So, we’re establishing a supply chain that is circular. Household packaging waste comes to us and becomes our feedstock. A textile manufacturer or clothing brand currently orders its fabric from a mill that uses virgin plastics, pellets and resins produced by a petrochemical company. Our process means that textile manufacturers or clothing brands don’t need to buy virgin plastic anymore.
Our mission is to create a profitable and market-driven solution to plastic waste. We’ll scale up based on how much of our product people want. It only makes sense to recycle as much as people will actually use. This is basically how all sustainable recycling materials companies operate. We cannot scale our facilities based on how much plastic waste there is because, from our perspective, there are virtually unlimited amounts. Even if we go through how much we produce every year of new stuff, new waste, there’s now more than nine billion tonnes of plastic buried in landfills that would still need to be used up. There’s no way we can scale up our operations based on how much waste there is.
BioCellection is creating impact on a couple of different fronts. First we’re keeping plastic waste out of landfills and putting it back into the economy. Second, our manufacturing process for these sustainable materials has a lower carbon footprint than getting them from a virgin source. It’s also a process that uses less water compared to bio-based [plastics]. What our company creates is not just a solution to waste; it’s a better way to manufacture the stuff that we all use every day.
Economic development does not need to be at the expense of the environment. I believe we can grow our economy by running businesses that inherently improve the environment. The key to achieving that is ingenuity. All human beings have a shared interest in investing in the well-being of our future and of our planet. I think everyone on this planet wants to live a good life, without worry about personal well-being and financial stability. From my understanding of how humans got to where we are today, especially on the good side, it’s through technology — through our observation of the natural world, through our extrapolations and our understandings of it, and through applying that to do a real service to our world in a way that makes sense for everybody. And that’s really where BioCellection’s purpose comes from. At the end of the day, it gives me peace to know that we’re working on something that fixes a system — not just a symptom, but a system. Our work will lead the world, in the long term, to a much better state.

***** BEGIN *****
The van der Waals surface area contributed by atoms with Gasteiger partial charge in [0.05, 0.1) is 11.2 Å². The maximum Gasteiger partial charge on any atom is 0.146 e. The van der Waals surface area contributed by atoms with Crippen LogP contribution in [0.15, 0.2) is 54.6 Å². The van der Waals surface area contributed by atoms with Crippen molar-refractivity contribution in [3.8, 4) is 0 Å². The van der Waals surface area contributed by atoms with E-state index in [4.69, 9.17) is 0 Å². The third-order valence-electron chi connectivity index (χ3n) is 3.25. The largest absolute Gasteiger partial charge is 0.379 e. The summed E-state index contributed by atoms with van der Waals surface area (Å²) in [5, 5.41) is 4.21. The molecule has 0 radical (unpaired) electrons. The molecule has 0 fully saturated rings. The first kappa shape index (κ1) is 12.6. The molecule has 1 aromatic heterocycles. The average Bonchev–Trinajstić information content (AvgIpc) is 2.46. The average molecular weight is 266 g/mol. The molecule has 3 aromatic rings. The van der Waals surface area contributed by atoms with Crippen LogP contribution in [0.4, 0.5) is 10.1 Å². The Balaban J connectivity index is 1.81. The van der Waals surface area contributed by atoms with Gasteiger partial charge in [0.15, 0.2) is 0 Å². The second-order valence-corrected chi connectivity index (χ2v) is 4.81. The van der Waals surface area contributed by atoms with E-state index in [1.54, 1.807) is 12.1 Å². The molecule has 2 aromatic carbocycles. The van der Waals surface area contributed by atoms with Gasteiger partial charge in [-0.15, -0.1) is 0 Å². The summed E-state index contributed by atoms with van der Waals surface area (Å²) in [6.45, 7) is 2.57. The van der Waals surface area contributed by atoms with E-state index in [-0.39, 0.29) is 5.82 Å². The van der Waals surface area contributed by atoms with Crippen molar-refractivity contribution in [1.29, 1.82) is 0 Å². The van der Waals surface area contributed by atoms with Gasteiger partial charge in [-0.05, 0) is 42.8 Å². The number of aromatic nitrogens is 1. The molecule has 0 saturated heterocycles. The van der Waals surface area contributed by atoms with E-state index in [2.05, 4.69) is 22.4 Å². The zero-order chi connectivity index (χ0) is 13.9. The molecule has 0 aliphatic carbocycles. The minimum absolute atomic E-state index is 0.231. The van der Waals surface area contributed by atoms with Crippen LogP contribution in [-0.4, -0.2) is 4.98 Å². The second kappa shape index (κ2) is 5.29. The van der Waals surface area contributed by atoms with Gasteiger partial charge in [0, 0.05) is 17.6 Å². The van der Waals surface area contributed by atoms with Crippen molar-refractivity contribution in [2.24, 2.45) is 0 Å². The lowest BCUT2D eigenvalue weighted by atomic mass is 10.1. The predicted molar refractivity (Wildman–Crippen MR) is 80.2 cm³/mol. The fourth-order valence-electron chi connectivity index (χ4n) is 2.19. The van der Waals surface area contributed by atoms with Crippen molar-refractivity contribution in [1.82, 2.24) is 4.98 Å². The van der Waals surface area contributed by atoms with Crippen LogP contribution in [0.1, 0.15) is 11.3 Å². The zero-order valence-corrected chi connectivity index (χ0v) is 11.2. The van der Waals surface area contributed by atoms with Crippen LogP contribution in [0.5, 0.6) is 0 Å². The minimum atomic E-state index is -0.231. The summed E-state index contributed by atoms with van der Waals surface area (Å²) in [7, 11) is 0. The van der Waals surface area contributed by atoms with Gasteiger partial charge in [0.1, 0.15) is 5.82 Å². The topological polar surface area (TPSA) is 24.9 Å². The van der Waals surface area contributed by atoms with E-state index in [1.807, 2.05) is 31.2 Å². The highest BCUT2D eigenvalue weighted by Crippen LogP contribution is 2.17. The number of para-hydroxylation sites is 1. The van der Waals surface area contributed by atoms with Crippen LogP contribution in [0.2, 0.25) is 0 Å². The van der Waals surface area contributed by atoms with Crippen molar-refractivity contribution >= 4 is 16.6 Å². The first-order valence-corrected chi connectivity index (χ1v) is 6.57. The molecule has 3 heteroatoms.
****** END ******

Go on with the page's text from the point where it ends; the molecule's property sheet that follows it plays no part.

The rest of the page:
We live in a world where you’re not going to be able to eliminate synthetic materials. Synthetic materials are the reason we’re able to have the quality of life and life expectancy that we have today. Take the coronavirus pandemic: masks are made of polypropylene, which is one of the plastics that’s really hard to recycle. We’re living in a time where we have to use synthetic materials, and it’s up to us to figure out how to make them in a way that doesn’t destroy the environment. There are a lot of arguments that go beyond that, from health to microplastics. But from my perspective, a lot of those issues are related to compliance and better methods of keeping plastics out of the environment. I don’t necessarily think that we should not reduce plastic; it’s important that we reduce our consumption and the amount of virgin plastics produced. We should produce all plastic from plastic waste. I think that recycling is that thing that’s going to let you create a circular economy.
I was a well-rounded student — during my studies in college, I majored in science, but my minors were in business with a crossover in engineering and philosophy. I’m a big believer in being a well-rounded individual. When I’m not working, I do a lot of gardening. In the past year alone, I’ve been learning about grafting techniques, re-rooting certain plants from cuttings and arranging plants.
There are so many ways to work on having a better understanding of the world at large, of being well-rounded. Sometimes the best accelerator for your ideas is a quiet room, away from everybody else and noise. Just think about something. Maybe you’re drawing something or writing a journal; it doesn’t matter what. Originality and creativity are things that we have to practise. The more you do it, the more confident you become, and the more you enjoy it, the better your ideas.
Sometimes I feel down about all of the stuff that’s going on in the world. You’re like, how can that be so? How can the world be controlled by these types of people? Hope is a fluffy thing — you either feel it or you don’t. I think a lot of it comes down to persistence. The whole thing with the plastic issue is a puzzle; it’s the biggest enigma of our time. We have this incredibly successful product that is also bad for society. How can we reconcile something that is poison for us, but a very good poison? For me, what drives me is persistence. I’m extremely intellectually challenged by this issue, and it’s such a meaningful journey to go on. That’s what keeps me going. And I think it would keep a lot of people going.
Take on a challenge that, if you could find a way to solve that challenge, would make you feel that you rose to the occasion for your generation. Take on something big and ambitious, and build yourself a team and go on that journey. Don’t just sit around and wait for someone to give you hope. You shouldn’t be living life in a passive way, anyway. People should be driven by their love for what we have and how much good there is in the world and how much better it can become. Choose problems that are hard, and be driven by your desire to achieve a solution. That’s really what we should all be living for.
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This story is from the January/February 2021 Issue